f̂N = arg minf∈F

R̂ (f ) (21)

If we knew the distribution P and do not restrict ourselves F , thebest function would be

f ∗ = arg minf

R (f ) (22)

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Thus

For classification with 0-1 loss, f ∗ is called the Bayesian Classifier

f ∗ = arg miny∈Y

P (Y = y|X = x) (23)

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The New Risk Function

Now, we have the following loss functions for two classesλ12 is the loss value if the sample is in class 1, but the functionclassified as in class 2.λ21 is the loss value if the sample is in class 1, but the functionclassified as in class 2.

We can generate the new risk function

r =λ12Pe (x, ω1) + λ21Pe (x, ω2)

=λ12

ˆR2

p (x, ω1) dx + λ21

ˆR1

p (x, ω2) dx

=λ12

ˆR2

p (x|ω1) P (ω1) dx + λ21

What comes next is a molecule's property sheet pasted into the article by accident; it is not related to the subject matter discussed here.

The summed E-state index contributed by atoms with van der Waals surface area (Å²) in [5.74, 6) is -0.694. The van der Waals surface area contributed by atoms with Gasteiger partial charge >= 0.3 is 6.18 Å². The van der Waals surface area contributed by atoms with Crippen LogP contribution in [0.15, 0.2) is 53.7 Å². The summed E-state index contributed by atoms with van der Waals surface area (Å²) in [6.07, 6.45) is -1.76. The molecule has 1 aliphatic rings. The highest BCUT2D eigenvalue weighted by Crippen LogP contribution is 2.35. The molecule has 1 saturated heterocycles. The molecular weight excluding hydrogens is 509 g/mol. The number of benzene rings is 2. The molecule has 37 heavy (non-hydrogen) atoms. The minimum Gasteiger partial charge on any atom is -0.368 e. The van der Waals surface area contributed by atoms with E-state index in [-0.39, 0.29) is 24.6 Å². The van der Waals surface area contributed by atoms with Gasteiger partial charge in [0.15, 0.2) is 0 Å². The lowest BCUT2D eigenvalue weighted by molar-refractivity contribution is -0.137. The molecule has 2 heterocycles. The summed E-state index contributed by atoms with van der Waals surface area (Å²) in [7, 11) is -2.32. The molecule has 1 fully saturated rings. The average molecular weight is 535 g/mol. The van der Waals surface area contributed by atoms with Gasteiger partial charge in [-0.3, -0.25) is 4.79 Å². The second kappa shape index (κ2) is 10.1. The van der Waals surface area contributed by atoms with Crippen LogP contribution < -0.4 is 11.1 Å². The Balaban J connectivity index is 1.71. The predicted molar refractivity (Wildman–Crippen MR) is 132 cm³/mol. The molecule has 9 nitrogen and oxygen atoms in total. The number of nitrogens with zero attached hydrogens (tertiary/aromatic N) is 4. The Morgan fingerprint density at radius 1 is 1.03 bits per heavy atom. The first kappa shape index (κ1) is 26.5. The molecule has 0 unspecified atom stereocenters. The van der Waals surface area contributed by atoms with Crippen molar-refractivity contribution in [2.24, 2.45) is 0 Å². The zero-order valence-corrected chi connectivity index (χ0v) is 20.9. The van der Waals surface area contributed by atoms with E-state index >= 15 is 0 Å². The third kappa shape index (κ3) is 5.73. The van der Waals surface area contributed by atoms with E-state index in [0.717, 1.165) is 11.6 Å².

ˆR1

p (x|ω2) P (ω2) dx

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The New Risk Function

Now, we have the following loss functions for two classesλ12 is the loss value if the sample is in class 1, but the functionclassified as in class 2.λ21 is the loss value if the sample is in class 1, but the functionclassified as in class 2.

We can generate the new risk function

r =λ12Pe (x, ω1) + λ21Pe (x, ω2)

=λ12

ˆR2

p (x, ω1) dx + λ21

ˆR1

p (x, ω2) dx

=λ12

ˆR2

p (x|ω1) P (ω1) dx + λ21

ˆR1

p (x|ω2) P (ω2) dx

39 / 71

The New Risk Function

Now, we have the following loss functions for two classesλ12 is the loss value if the sample is in class 1, but the functionclassified as in class 2.λ21 is the loss value if the sample is in class 1, but the functionclassified as in class 2.

We can generate the new risk function

r =λ12Pe (x, ω1) + λ21Pe (x, ω2)

=λ12

ˆR2

p (x, ω1) dx + λ21

ˆR1

p (x, ω2) dx

=λ12

ˆR2

p (x|ω1) P (ω1) dx + λ21

ˆR1

p (x|ω2) P (ω2) dx

39 / 71

The New Risk Function

Now, we have the following loss functions for two classesλ12 is the loss value if the sample is in class 1, but the functionclassified as in class 2.λ21 is the loss value if the sample is in class 1, but the functionclassified as in class 2.